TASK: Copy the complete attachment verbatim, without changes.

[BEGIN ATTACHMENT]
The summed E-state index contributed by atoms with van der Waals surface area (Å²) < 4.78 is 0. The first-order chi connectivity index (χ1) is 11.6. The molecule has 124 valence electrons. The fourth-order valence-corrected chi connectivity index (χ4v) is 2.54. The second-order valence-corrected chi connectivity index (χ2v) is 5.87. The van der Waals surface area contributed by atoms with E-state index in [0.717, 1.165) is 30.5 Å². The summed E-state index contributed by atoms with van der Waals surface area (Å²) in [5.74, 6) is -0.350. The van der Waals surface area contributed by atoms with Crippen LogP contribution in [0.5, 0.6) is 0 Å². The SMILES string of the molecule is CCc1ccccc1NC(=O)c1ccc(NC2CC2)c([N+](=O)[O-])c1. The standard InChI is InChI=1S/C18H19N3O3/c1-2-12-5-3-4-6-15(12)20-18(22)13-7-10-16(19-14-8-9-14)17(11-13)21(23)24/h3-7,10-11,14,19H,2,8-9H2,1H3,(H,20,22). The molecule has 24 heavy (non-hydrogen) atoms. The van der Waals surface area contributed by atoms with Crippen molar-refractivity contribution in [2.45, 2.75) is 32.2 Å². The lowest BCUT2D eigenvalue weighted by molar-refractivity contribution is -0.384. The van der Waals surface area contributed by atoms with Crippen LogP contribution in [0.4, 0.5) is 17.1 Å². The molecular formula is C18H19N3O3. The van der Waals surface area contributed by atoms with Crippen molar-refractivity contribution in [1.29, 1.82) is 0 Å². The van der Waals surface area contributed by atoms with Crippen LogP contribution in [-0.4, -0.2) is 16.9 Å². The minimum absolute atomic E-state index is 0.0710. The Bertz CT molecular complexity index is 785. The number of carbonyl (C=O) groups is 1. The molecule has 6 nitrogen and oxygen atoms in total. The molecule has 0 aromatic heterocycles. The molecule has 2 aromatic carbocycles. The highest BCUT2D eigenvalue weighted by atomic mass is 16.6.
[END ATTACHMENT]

The summed E-state index contributed by atoms with van der Waals surface area (Å²) < 4.78 is 0. The first-order chi connectivity index (χ1) is 11.6. The molecule has 124 valence electrons. The fourth-order valence-corrected chi connectivity index (χ4v) is 2.54. The second-order valence-corrected chi connectivity index (χ2v) is 5.87. The van der Waals surface area contributed by atoms with E-state index in [0.717, 1.165) is 30.5 Å². The summed E-state index contributed by atoms with van der Waals surface area (Å²) in [5.74, 6) is -0.350. The van der Waals surface area contributed by atoms with Crippen LogP contribution in [0.5, 0.6) is 0 Å². The SMILES string of the molecule is CCc1ccccc1NC(=O)c1ccc(NC2CC2)c([N+](=O)[O-])c1. The standard InChI is InChI=1S/C18H19N3O3/c1-2-12-5-3-4-6-15(12)20-18(22)13-7-10-16(19-14-8-9-14)17(11-13)21(23)24/h3-7,10-11,14,19H,2,8-9H2,1H3,(H,20,22). The molecule has 24 heavy (non-hydrogen) atoms. The van der Waals surface area contributed by atoms with Crippen molar-refractivity contribution in [2.45, 2.75) is 32.2 Å². The lowest BCUT2D eigenvalue weighted by molar-refractivity contribution is -0.384. The van der Waals surface area contributed by atoms with Crippen LogP contribution in [0.4, 0.5) is 17.1 Å². The molecular formula is C18H19N3O3. The van der Waals surface area contributed by atoms with Crippen molar-refractivity contribution in [1.29, 1.82) is 0 Å². The van der Waals surface area contributed by atoms with Crippen LogP contribution in [-0.4, -0.2) is 16.9 Å². The minimum absolute atomic E-state index is 0.0710. The Bertz CT molecular complexity index is 785. The number of carbonyl (C=O) groups is 1. The molecule has 6 nitrogen and oxygen atoms in total. The molecule has 0 aromatic heterocycles. The molecule has 2 aromatic carbocycles. The highest BCUT2D eigenvalue weighted by atomic mass is 16.6.